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Fairview Heights Police are looking for leads after a fundraising box intended to benefit a toddler was looted during her mother's funeral. Police say it happened Saturday at the First Baptist Church on Lincoln Trail.
The theft was reported after Krystle Flaherty's funeral. The 28 year old Swansea woman had died October 20th at a Belleville hospital.
The donations had been intended for Flaherty’s 3-year-old daughter, Lillian.
Anyone with information is asked to call Fairview Heights Police at (618) 489-2132.
WASHINGTON (AP) — Faced with a flood of revelations about U.S. spying practices, the White House is considering ending its eavesdropping on friendly foreign leaders, a senior administration official said.
A final decision has not been made and the move is still under review, the official said. But the fact that it is even being considered underscores the level of concern within the administration over the possible damage from the months-long spying scandal — including the most recent disclosure that the National Security Agency was monitoring the communications of German Chancellor Angela Merkel.
On Monday, Sen. Dianne Feinstein, chairwoman of the Senate Intelligence Committee, called for a "total review of all intelligence programs" following the Merkel allegations. In a statement, the California Democrat said the White House had informed her that "collection on our allies will not continue."
The administration official said that statement was not accurate, but added that some unspecified changes already had been made and more were being considered, including terminating the collection of communications from friendly heads of state.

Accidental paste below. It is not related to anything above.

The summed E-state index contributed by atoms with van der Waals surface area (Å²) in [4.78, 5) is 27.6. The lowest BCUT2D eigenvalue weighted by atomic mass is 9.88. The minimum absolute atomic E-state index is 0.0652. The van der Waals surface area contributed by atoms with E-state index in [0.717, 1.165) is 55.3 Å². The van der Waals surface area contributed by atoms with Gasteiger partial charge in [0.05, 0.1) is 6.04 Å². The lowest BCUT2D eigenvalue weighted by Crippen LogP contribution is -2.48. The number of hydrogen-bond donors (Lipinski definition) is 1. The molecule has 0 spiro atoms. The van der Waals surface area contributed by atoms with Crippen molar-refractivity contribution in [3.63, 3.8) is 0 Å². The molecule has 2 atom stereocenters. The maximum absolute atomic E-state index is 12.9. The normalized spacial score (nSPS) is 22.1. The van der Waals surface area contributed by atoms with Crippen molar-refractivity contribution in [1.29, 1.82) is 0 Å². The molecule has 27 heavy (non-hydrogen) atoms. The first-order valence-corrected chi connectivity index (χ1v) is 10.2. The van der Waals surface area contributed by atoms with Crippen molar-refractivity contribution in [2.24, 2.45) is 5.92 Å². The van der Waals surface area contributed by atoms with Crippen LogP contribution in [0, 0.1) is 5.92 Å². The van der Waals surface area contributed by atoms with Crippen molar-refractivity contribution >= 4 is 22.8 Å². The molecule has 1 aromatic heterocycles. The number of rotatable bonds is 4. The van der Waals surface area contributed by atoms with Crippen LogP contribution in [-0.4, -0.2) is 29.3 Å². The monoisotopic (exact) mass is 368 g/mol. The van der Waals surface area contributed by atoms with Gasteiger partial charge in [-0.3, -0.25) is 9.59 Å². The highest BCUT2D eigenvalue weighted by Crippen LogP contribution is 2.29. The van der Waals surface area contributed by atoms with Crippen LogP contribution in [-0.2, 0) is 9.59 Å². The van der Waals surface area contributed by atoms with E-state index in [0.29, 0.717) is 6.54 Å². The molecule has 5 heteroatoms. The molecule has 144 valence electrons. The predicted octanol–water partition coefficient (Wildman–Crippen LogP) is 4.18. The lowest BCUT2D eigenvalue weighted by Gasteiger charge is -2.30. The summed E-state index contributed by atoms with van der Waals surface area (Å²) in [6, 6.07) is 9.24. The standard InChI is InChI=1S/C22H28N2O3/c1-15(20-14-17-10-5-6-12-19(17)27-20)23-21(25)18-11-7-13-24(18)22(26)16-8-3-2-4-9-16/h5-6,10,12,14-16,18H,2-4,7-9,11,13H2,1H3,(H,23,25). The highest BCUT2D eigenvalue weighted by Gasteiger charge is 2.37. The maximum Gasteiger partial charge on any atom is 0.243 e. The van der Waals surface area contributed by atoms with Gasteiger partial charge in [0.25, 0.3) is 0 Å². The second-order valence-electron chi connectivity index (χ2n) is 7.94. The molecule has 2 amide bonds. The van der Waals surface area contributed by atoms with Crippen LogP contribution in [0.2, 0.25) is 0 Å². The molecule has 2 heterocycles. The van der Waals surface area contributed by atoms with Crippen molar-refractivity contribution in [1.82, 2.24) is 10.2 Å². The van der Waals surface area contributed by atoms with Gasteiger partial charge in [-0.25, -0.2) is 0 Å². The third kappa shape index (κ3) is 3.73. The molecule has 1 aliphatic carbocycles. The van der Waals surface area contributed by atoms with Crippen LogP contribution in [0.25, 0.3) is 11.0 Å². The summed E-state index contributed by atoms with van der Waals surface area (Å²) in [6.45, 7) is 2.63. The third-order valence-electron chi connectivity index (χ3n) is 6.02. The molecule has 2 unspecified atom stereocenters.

The official was not authorized to discuss the review by name and insisted on anonymity.
Reports based on new leaks from former NSA systems analyst Edward Snowden indicate that the NSA listened to Merkel and 34 other foreign leaders.
"With respect to NSA collection of intelligence on leaders of U.S. allies — including France, Spain, Mexico and Germany — let me state unequivocally: I am totally opposed," Feinstein said. She added that the U.S. should not be "collecting phone calls or emails of friendly presidents and prime ministers" unless in an emergency with approval of the president.
In response to the revelations, German officials said Monday that the U.S. could lose access to an important law enforcement tool used to track terrorist money flows. Other longtime allies have also expressed their displeasure about the U.S. spying on their leaders.
As possible leverage, German authorities cited last week's non-binding resolution by the European Parliament to suspend a post-9/11 agreement allowing the Americans access to bank transfer data to track the flow of terrorist money. A top German official said Monday she believed the Americans were using the information to gather economic intelligence apart from terrorism and said the agreement, known as the SWIFT agreement, should be suspended.
European Union officials who are in Washington to meet with lawmakers ahead of White House talks said U.S. surveillance of their people could affect negotiations over a U.S.-Europe trade agreement. They said European privacy must be better protected.
Many officials in Germany and other European governments have made clear, however, that they don't favor suspending the U.S.-EU trade talks which began last summer because both sides stand to gain so much through the proposed deal, especially against competition from China and other emerging markets.
As tensions with European allies escalate, the top U.S. intelligence official declassified dozens of pages of top-secret documents in an apparent bid to show the NSA was acting legally when it gathered millions of Americans' phone records.